Hand preference and tool use in wild chimpanzees
Yukimaru Sugiyama, Takao Fushimi, Osamu Sakura, Tetsuro Matsuzawa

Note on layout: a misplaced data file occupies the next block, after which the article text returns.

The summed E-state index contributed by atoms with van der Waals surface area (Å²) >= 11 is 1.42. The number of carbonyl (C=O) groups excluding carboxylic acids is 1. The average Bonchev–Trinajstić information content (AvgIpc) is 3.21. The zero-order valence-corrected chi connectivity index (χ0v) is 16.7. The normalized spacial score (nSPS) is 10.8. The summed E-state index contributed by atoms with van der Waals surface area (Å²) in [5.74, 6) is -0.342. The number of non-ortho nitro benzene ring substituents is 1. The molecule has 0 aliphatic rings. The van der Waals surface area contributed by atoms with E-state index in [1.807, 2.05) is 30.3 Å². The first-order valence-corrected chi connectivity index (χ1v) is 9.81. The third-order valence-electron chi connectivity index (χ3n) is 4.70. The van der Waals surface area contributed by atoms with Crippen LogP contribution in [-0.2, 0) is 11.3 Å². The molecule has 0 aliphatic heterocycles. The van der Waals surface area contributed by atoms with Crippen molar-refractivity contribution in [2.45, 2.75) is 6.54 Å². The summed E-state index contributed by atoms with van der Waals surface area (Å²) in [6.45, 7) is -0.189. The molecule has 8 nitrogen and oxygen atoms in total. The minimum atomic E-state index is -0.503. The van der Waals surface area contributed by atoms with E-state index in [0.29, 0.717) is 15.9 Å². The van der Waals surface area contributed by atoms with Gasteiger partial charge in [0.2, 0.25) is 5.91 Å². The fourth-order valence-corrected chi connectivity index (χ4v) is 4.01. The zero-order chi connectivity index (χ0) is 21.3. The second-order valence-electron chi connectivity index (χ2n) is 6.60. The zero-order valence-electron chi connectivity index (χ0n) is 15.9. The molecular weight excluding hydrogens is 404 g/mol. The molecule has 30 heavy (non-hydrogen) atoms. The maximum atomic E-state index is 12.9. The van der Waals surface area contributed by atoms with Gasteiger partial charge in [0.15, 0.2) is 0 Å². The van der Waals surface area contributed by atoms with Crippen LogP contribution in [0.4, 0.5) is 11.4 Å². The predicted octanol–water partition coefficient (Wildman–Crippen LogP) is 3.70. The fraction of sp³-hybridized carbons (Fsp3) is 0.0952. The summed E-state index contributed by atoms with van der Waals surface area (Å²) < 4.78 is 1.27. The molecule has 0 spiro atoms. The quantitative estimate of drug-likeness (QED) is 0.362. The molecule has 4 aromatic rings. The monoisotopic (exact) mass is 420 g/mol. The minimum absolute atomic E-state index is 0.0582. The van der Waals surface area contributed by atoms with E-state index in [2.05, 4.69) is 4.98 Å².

The hand preference of chimpanzees in their natural habitat was studied at Bossou, Republic of Guinea, West Africa. The quantitative difference in left/right hand use was small in food picking and carrying. In contrast, the chimpanzees employed either the right or left hand in nutcracking behavior using a pair of stones. All adults and many adolescents and juveniles utilized one hand exclusively for holding a hammer stone. Left hand preference was more prevalent among adults. However, when adolescents and juveniles were included, there was no significant bias in the ratio of left/right handers. Nut-cracking behavior requires long-term learning of the fine manipulation of stones and nuts by both hands. Each hand has a separate role, and the hands work together in nut cracking. The differential and complementary use of both hands may be a prime factor promoting exclusive hand preference in chimpanzees comparable to that of humans.